(193) Houses, originally two, Nos. 32 and 34–6 Catherine Street, now three shops, are two-storeyed with brick walls and tiled roofs. They were built about the middle of the 18th century. Originally the E. fronts were continuous, the N. house having two and the S. house four plain sashed windows in the upper storey, with a continuous modillion cornice and plain parapet above. The lower storeys have been obliterated by modern shops. The S. house was divided into two parts after 1880 (O.S.).
(194) Warehouse, No. 38 Catherine Street, is of two and three storeys with brick and timber-framed walls and tiled roofs. The three-storeyed brick building on the E. is of the 19th century. Behind, a six-bay E.–W. range with rough-hewn timber-framed walls and with braced and collared tie-beam roof trusses is probably of 16th-century origin.
(195) Building, No. 40 Catherine Street, demolished c. 1970, was of two storeys with an attic and had timber-framed walls hung with mathematical tiles. The 19th-century E. front masked a building which retained elements of a 14th-century rafter roof with a collar purlin.
(196) House, No. 46 Catherine Street, of three storeys with brick walls and slated roofs, appears to be of the 18th century.
(197) House, No. 50 Catherine Street, of two storeys and an attic, has timber-framed walls and a tiled roof and probably is of the 16th century. The E. front is jettied at the first floor. In the 19th century a mathematical tile facade was added, with plain sashed windows at first-floor and attic levels.
(198) Cottages, pair, Nos. 52–4 Catherine Street, demolished c. 1970, were originally two-storeyed with attics and had timber-framed walls and slate-covered roofs; they were of the 16th century. In the 19th century the E. fronts were heightened to three storeys and rendered, and the jettied first floors were under-built.
(199) 'The Hall' (O.S., 1880), No. 4 New Street, now offices, is of two storeys with attics and has brick walls with stone dressings, and tiled roofs; the E. wall contains mediaeval flint and tile work and 17th-century brickwork. Built soon after the middle of the 18th century for Alderman William Hussey, (fn. 38) a wealthy clothier, on the site of the old Assembly House, (fn. 39) it is the second largest dwelling house in Salisbury, being surpassed only by The College (14). Hussey represented the city in Parliament from 1774 to 1813. His great-grandfather, Robert Hussey (d. 1710), also alderman of Salisbury, was descended from the Husseys of Shapwick, Dorset.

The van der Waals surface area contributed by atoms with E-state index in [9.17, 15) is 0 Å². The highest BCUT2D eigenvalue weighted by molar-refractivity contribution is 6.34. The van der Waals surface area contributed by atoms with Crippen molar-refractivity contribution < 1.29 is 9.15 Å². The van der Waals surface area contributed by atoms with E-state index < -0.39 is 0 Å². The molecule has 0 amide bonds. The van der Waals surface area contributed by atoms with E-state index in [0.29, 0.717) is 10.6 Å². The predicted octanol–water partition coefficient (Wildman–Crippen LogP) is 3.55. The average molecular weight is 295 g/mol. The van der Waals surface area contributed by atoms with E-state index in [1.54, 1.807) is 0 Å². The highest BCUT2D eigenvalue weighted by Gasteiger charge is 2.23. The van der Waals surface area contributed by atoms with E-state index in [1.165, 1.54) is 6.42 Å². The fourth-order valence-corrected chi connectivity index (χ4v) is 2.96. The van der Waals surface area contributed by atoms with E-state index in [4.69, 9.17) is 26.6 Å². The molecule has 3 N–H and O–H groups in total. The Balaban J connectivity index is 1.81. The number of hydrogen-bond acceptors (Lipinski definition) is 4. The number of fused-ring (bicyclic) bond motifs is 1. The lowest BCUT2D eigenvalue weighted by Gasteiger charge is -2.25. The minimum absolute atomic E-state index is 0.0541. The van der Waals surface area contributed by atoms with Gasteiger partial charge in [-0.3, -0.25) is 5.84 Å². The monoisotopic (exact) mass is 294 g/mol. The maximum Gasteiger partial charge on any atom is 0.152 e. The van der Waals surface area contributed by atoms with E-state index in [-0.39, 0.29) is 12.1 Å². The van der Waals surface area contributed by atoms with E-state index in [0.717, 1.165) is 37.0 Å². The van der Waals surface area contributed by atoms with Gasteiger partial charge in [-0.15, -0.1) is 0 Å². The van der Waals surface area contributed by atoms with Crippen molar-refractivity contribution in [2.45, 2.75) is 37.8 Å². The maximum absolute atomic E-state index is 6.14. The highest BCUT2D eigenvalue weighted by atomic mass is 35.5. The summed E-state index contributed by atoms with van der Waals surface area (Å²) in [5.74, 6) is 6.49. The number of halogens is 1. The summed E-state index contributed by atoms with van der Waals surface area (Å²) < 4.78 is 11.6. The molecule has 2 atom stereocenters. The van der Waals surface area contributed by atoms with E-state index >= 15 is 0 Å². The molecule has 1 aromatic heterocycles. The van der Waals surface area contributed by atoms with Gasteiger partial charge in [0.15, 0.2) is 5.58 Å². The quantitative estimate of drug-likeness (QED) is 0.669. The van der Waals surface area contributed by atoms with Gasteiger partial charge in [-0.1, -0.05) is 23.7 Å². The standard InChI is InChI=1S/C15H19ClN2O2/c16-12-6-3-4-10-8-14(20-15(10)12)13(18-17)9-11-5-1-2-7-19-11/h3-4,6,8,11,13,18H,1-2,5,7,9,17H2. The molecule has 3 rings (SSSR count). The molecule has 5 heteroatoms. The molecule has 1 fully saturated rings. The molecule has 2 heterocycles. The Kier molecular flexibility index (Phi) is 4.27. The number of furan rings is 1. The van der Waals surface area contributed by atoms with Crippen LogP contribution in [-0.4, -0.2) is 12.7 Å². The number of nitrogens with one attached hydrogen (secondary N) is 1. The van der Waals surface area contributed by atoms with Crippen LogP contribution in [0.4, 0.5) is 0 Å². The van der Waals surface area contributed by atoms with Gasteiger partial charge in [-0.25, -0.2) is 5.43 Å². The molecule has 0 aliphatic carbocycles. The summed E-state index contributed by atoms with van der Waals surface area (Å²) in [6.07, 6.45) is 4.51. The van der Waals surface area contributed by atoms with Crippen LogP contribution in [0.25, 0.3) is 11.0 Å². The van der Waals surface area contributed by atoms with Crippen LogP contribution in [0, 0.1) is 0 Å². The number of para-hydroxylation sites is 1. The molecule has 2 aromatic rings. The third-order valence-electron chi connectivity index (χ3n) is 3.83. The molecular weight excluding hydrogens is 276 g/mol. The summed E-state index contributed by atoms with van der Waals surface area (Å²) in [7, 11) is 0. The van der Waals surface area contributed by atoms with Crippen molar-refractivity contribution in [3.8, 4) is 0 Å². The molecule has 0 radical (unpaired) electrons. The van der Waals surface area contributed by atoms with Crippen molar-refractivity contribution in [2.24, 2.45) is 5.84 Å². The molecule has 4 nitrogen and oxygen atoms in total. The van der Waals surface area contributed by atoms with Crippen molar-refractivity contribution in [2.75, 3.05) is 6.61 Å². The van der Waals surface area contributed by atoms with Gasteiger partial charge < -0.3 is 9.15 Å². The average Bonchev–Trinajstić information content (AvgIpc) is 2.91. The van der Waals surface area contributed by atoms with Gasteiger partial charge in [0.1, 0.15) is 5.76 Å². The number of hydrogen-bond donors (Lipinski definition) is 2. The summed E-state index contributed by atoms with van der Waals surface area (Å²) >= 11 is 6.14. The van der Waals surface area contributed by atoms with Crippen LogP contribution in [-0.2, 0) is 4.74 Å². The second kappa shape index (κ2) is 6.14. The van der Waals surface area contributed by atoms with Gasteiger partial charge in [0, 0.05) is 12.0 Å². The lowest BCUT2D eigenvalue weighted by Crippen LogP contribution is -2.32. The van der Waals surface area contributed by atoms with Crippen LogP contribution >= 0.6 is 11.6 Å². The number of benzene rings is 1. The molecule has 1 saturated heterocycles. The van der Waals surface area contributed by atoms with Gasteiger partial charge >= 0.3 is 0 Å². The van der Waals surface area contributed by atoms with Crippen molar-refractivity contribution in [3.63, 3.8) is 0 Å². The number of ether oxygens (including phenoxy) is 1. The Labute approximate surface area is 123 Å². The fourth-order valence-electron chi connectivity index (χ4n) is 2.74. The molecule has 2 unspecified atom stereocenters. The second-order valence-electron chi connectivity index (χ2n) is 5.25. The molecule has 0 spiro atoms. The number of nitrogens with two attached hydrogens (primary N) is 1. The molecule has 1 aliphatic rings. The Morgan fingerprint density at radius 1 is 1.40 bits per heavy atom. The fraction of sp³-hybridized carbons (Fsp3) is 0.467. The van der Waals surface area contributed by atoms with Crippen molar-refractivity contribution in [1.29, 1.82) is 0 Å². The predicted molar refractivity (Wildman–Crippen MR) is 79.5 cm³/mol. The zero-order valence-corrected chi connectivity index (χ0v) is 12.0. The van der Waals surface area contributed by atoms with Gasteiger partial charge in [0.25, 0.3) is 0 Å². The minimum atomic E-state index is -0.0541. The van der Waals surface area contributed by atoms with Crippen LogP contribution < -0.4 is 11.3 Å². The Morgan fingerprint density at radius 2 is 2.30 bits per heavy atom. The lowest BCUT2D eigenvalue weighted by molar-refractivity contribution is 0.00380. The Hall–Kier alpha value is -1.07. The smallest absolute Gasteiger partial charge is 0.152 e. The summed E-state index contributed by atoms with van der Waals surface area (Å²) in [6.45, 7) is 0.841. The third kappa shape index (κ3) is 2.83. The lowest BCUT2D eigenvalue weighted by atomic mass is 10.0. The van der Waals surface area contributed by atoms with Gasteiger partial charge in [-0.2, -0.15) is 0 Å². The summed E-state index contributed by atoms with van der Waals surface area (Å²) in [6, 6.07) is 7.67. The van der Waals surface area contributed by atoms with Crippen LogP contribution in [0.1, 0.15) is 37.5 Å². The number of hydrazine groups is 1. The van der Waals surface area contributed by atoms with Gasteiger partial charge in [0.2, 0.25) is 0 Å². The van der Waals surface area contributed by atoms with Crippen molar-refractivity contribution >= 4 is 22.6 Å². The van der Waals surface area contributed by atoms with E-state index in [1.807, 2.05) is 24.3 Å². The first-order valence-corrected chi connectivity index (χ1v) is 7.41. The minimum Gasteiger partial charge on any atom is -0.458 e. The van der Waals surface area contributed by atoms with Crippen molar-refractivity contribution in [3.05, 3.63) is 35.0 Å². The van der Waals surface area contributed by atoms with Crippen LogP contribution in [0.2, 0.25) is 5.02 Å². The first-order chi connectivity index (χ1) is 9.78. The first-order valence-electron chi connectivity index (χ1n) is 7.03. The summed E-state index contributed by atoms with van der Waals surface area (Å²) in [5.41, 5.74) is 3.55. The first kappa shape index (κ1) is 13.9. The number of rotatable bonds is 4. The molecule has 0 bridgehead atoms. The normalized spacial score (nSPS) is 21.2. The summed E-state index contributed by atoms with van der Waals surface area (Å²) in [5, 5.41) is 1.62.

The symmetrical S. front (Plate 76) has a projecting central bay with a porch in the lower storey and bowwindows above. In the three-bay flanking elevations the window architraves of the lower storey are designed as if for doorways.
Inside, the hall fireplace has a pedimented stone chimneypiece. The main stairs have stone steps with cyma-shaped soffits, a plain balustrade with twisted iron newels and a mahogany handrail. The large North Room, added later in the 18th century, has walls and ceilings enriched with neo-classical plasterwork. On the first floor the drawing room has bolection-moulded panelling in two heights and a high coved ceiling which rises into the attic; the chimneypiece (Plate 94) has a rococo frieze panel The anteroom has panelling with fielded centres and a rococo chimneypiece of pinewood (Plate 94). Several other rooms have carved wood chimneypieces and enriched plaster ceilings.
(200) House, No. 8 New Street, demolished in 1967, was three-storeyed and had brick walls and a slate-covered roof. It dated from the first quarter of the 19th century. The S. front was symmetrical and of three bays.
(201) House, No. 42 New Street, demolished in 1964, was of two storeys with attics and had brick walls and tiled roofs. The W. part of the building, of mid 18th-century date, had an asymmetrical S. front of seven bays. Towards the end of the 18th century cottages were added at the E. end of the range and other additions were made on the S.E.; the cottages were subsequently incorporated in the house. Inside, the stairs had plain balustrades and turned newel posts. The S.W. room on the first floor had fielded panelling.
(202) Cottage, No. 76 New Street, demolished in 1964, was two-storeyed with timber-framed walls and a tiled roof. Of 16th-century origin, the interior had been destroyed to make a garage, but the roof retained collared tie-beam trusses with queen-struts.